Many women we see at Women’s Refuge have been supported in the journey to live free from abuse by people who have shown they cared. Whether friend, whànau / family or workmate your support can make a difference so don’t be afraid to raise the topic and offer your help.
Warning signs – people who are being abused may:
- Be restricted from seeing family and friends.
- Receive frequent harassing phone calls from their partner.
- Seem afraid or anxious to please their partner.
- Talk about their partner’s temper, jealousy, or possessiveness.
- Have frequent injuries, with the excuse of “accidents”.
- Frequently miss work, school, or social occasions, without explanation.
- Dress in clothing designed to hide bruises or scars (e.g. wearing long sleeves in the summer or sunglasses indoors).
- Have limited access to money or the car.
- Have very low self-esteem, even if they used to be confident.
- Be depressed, anxious, or suicidal.
Physical abuse does not have to be present for a relationship to be abusive. Domestic violence is a range of behaviours used to control and dominate the other person. Emotional abuse can be just as damaging as physical abuse – sometimes even more so.
Speak up if you suspect domestic violence or abuse.
If you suspect that someone you know is being abused reach out and start a conversation. It is ok to ask if something is wrong, express your concern, listen and validate, offer help and support them to make their own decisions. Suggest she seek help from a Women’s Refuge advocate or any agency specialising in domestic violence. Leaving can be the most dangerous time – threats and stalking should be taken seriously.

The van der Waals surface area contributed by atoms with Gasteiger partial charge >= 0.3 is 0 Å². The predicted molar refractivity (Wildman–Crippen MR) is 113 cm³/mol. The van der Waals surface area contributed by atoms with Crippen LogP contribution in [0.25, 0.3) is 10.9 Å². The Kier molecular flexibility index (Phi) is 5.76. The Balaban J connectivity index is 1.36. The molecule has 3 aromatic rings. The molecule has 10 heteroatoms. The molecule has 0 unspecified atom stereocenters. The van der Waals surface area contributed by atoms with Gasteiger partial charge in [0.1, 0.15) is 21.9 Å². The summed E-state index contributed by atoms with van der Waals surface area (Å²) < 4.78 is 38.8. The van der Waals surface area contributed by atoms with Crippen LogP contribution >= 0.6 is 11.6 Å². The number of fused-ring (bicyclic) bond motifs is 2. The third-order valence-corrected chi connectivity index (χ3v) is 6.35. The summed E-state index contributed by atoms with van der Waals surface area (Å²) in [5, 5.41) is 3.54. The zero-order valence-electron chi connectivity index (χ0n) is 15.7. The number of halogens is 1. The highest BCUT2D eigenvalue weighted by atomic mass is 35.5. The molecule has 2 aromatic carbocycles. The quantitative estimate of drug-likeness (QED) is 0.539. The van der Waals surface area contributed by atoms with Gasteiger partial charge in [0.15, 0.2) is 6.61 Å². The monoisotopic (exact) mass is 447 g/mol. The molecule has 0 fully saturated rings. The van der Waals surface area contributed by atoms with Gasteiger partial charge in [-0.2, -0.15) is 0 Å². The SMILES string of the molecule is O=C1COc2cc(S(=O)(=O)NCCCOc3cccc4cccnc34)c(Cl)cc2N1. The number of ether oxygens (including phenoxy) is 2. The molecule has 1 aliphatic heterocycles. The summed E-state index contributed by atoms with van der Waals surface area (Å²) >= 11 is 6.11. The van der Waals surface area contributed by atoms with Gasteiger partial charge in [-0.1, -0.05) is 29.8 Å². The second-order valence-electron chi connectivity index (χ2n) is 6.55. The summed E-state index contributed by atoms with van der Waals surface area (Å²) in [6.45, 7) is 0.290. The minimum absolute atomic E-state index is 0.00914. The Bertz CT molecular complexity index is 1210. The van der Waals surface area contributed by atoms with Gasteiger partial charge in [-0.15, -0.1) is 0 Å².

Some key pointers are:
- Take all abuse seriously.
- Don’t judge or blame.
- Be available to help when she needs you.
- Don’t force her into making decisions.
- Keep her information and plans private and confidential.
- Affirm her and her children’s right to live free from fear and violence.
They may have been told or believe that no one will believe them or help them. They may be ashamed, worried about being blamed for the abuse or have been told that they deserve it. Be patient and let them know you will try to be there for them again and again if needed. Women often make several attempts to leave before they are able to live free from violence and may feel judged or guilty and reluctant to reach out after returning to their partner and finding themselves in the same situation. Remember, abusers are very good at controlling and manipulating their victims. People who have been emotionally abused or battered are depressed, drained, scared, ashamed, and confused. They need help to get out, yet they have often been isolated from their family and friends.